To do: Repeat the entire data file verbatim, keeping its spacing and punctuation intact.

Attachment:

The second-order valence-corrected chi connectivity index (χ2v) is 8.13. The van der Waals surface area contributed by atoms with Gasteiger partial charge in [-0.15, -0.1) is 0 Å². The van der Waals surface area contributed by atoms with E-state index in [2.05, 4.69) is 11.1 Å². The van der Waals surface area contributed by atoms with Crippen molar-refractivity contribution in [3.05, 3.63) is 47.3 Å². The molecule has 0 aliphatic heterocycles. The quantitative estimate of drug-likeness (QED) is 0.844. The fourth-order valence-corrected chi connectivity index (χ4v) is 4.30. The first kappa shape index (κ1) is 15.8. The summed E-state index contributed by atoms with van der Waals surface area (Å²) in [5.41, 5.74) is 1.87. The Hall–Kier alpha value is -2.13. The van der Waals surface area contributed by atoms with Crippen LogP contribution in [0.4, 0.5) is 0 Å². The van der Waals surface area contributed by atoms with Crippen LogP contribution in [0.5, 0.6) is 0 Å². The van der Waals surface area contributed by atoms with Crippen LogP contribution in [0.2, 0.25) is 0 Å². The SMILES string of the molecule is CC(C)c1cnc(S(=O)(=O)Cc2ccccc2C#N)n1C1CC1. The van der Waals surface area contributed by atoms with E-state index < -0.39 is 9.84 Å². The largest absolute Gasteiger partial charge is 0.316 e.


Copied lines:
The second-order valence-corrected chi connectivity index (χ2v) is 8.13. The van der Waals surface area contributed by atoms with Gasteiger partial charge in [-0.15, -0.1) is 0 Å². The van der Waals surface area contributed by atoms with E-state index in [2.05, 4.69) is 11.1 Å². The van der Waals surface area contributed by atoms with Crippen molar-refractivity contribution in [3.05, 3.63) is 47.3 Å². The molecule has 0 aliphatic heterocycles. The quantitative estimate of drug-likeness (QED) is 0.844. The fourth-order valence-corrected chi connectivity index (χ4v) is 4.30. The first kappa shape index (κ1) is 15.8. The summed E-state index contributed by atoms with van der Waals surface area (Å²) in [5.41, 5.74) is 1.87. The Hall–Kier alpha value is -2.13. The van der Waals surface area contributed by atoms with Crippen LogP contribution in [0.4, 0.5) is 0 Å². The van der Waals surface area contributed by atoms with Crippen LogP contribution in [0.5, 0.6) is 0 Å². The van der Waals surface area contributed by atoms with Crippen LogP contribution in [0.2, 0.25) is 0 Å². The SMILES string of the molecule is CC(C)c1cnc(S(=O)(=O)Cc2ccccc2C#N)n1C1CC1. The van der Waals surface area contributed by atoms with E-state index < -0.39 is 9.84 Å². The largest absolute Gasteiger partial charge is 0.316 e.